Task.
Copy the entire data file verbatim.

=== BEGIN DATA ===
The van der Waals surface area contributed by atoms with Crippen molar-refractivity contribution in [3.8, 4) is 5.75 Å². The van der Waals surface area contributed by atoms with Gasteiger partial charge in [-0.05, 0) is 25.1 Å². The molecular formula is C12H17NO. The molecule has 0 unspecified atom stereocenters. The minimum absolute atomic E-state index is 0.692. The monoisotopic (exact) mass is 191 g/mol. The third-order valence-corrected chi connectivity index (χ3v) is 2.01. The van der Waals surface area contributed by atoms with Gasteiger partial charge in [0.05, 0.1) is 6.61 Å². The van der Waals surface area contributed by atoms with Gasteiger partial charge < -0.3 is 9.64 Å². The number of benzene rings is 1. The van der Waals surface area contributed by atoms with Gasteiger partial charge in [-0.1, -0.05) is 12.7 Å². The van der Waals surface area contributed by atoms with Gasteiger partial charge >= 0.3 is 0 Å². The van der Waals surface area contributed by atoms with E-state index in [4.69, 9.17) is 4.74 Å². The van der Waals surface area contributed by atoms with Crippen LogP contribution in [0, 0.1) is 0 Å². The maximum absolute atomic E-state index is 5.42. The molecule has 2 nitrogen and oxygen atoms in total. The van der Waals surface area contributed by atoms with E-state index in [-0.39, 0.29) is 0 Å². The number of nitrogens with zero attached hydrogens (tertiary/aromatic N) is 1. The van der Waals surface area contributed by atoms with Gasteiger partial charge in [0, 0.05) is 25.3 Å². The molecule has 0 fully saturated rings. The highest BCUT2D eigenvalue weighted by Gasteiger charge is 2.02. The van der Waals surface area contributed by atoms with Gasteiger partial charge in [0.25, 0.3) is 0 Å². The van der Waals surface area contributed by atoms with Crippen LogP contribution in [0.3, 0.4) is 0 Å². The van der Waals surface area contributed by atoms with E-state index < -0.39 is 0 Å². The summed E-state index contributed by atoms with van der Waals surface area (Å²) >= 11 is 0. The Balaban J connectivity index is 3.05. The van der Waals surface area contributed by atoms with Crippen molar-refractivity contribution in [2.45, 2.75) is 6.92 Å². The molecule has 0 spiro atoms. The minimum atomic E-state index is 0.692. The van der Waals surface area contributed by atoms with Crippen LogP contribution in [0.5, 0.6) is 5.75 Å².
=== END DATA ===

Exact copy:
The van der Waals surface area contributed by atoms with Crippen molar-refractivity contribution in [3.8, 4) is 5.75 Å². The van der Waals surface area contributed by atoms with Gasteiger partial charge in [-0.05, 0) is 25.1 Å². The molecular formula is C12H17NO. The molecule has 0 unspecified atom stereocenters. The minimum absolute atomic E-state index is 0.692. The monoisotopic (exact) mass is 191 g/mol. The third-order valence-corrected chi connectivity index (χ3v) is 2.01. The van der Waals surface area contributed by atoms with Gasteiger partial charge in [0.05, 0.1) is 6.61 Å². The van der Waals surface area contributed by atoms with Gasteiger partial charge < -0.3 is 9.64 Å². The number of benzene rings is 1. The van der Waals surface area contributed by atoms with Gasteiger partial charge in [-0.1, -0.05) is 12.7 Å². The van der Waals surface area contributed by atoms with Gasteiger partial charge >= 0.3 is 0 Å². The van der Waals surface area contributed by atoms with E-state index in [4.69, 9.17) is 4.74 Å². The van der Waals surface area contributed by atoms with Crippen LogP contribution in [0, 0.1) is 0 Å². The maximum absolute atomic E-state index is 5.42. The molecule has 2 nitrogen and oxygen atoms in total. The van der Waals surface area contributed by atoms with E-state index in [-0.39, 0.29) is 0 Å². The number of nitrogens with zero attached hydrogens (tertiary/aromatic N) is 1. The van der Waals surface area contributed by atoms with Gasteiger partial charge in [0, 0.05) is 25.3 Å². The molecule has 0 fully saturated rings. The highest BCUT2D eigenvalue weighted by Gasteiger charge is 2.02. The van der Waals surface area contributed by atoms with Gasteiger partial charge in [0.25, 0.3) is 0 Å². The van der Waals surface area contributed by atoms with Crippen LogP contribution in [0.3, 0.4) is 0 Å². The van der Waals surface area contributed by atoms with E-state index < -0.39 is 0 Å². The summed E-state index contributed by atoms with van der Waals surface area (Å²) >= 11 is 0. The Balaban J connectivity index is 3.05. The van der Waals surface area contributed by atoms with Crippen molar-refractivity contribution in [2.45, 2.75) is 6.92 Å². The molecule has 0 spiro atoms. The minimum atomic E-state index is 0.692. The van der Waals surface area contributed by atoms with Crippen LogP contribution in [0.5, 0.6) is 5.75 Å².